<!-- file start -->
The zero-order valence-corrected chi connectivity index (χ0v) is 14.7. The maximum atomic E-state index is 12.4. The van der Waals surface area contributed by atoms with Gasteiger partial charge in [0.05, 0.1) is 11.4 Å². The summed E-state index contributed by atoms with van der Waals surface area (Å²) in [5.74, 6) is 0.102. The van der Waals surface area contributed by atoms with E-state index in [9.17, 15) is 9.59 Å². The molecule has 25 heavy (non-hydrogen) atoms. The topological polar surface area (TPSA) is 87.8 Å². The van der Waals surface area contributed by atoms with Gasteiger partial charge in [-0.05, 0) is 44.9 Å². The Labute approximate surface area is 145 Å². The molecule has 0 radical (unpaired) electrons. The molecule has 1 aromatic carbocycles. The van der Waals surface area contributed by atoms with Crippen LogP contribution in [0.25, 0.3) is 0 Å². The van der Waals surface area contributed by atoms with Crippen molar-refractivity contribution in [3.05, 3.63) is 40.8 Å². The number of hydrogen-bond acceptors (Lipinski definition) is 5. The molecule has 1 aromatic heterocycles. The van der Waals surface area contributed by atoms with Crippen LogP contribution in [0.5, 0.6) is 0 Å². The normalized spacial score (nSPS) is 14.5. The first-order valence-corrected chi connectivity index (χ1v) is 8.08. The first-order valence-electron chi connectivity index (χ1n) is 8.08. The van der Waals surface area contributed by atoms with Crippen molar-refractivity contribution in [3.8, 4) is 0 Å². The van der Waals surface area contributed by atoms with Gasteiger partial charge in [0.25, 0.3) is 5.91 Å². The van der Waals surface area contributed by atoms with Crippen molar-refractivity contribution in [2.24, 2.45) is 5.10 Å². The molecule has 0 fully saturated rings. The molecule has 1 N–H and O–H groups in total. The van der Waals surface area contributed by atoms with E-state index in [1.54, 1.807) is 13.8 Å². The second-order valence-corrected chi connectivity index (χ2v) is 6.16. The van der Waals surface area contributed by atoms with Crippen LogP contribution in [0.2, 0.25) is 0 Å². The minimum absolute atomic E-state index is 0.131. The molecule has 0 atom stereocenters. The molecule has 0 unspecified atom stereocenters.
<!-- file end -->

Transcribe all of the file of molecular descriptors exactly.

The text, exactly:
The zero-order valence-corrected chi connectivity index (χ0v) is 14.7. The maximum atomic E-state index is 12.4. The van der Waals surface area contributed by atoms with Gasteiger partial charge in [0.05, 0.1) is 11.4 Å². The summed E-state index contributed by atoms with van der Waals surface area (Å²) in [5.74, 6) is 0.102. The van der Waals surface area contributed by atoms with E-state index in [9.17, 15) is 9.59 Å². The molecule has 25 heavy (non-hydrogen) atoms. The topological polar surface area (TPSA) is 87.8 Å². The van der Waals surface area contributed by atoms with Gasteiger partial charge in [-0.05, 0) is 44.9 Å². The Labute approximate surface area is 145 Å². The molecule has 0 radical (unpaired) electrons. The molecule has 1 aromatic carbocycles. The van der Waals surface area contributed by atoms with Crippen LogP contribution in [0.25, 0.3) is 0 Å². The van der Waals surface area contributed by atoms with Crippen molar-refractivity contribution in [3.05, 3.63) is 40.8 Å². The number of hydrogen-bond acceptors (Lipinski definition) is 5. The molecule has 1 aromatic heterocycles. The van der Waals surface area contributed by atoms with Crippen LogP contribution in [0.5, 0.6) is 0 Å². The normalized spacial score (nSPS) is 14.5. The first-order valence-corrected chi connectivity index (χ1v) is 8.08. The first-order valence-electron chi connectivity index (χ1n) is 8.08. The van der Waals surface area contributed by atoms with Crippen molar-refractivity contribution in [3.8, 4) is 0 Å². The van der Waals surface area contributed by atoms with Gasteiger partial charge in [0.25, 0.3) is 5.91 Å². The van der Waals surface area contributed by atoms with Crippen molar-refractivity contribution in [2.24, 2.45) is 5.10 Å². The molecule has 0 fully saturated rings. The molecule has 1 N–H and O–H groups in total. The van der Waals surface area contributed by atoms with E-state index in [1.54, 1.807) is 13.8 Å². The second-order valence-corrected chi connectivity index (χ2v) is 6.16. The van der Waals surface area contributed by atoms with Crippen LogP contribution in [0.2, 0.25) is 0 Å². The minimum absolute atomic E-state index is 0.131. The molecule has 0 atom stereocenters. The molecule has 0 unspecified atom stereocenters.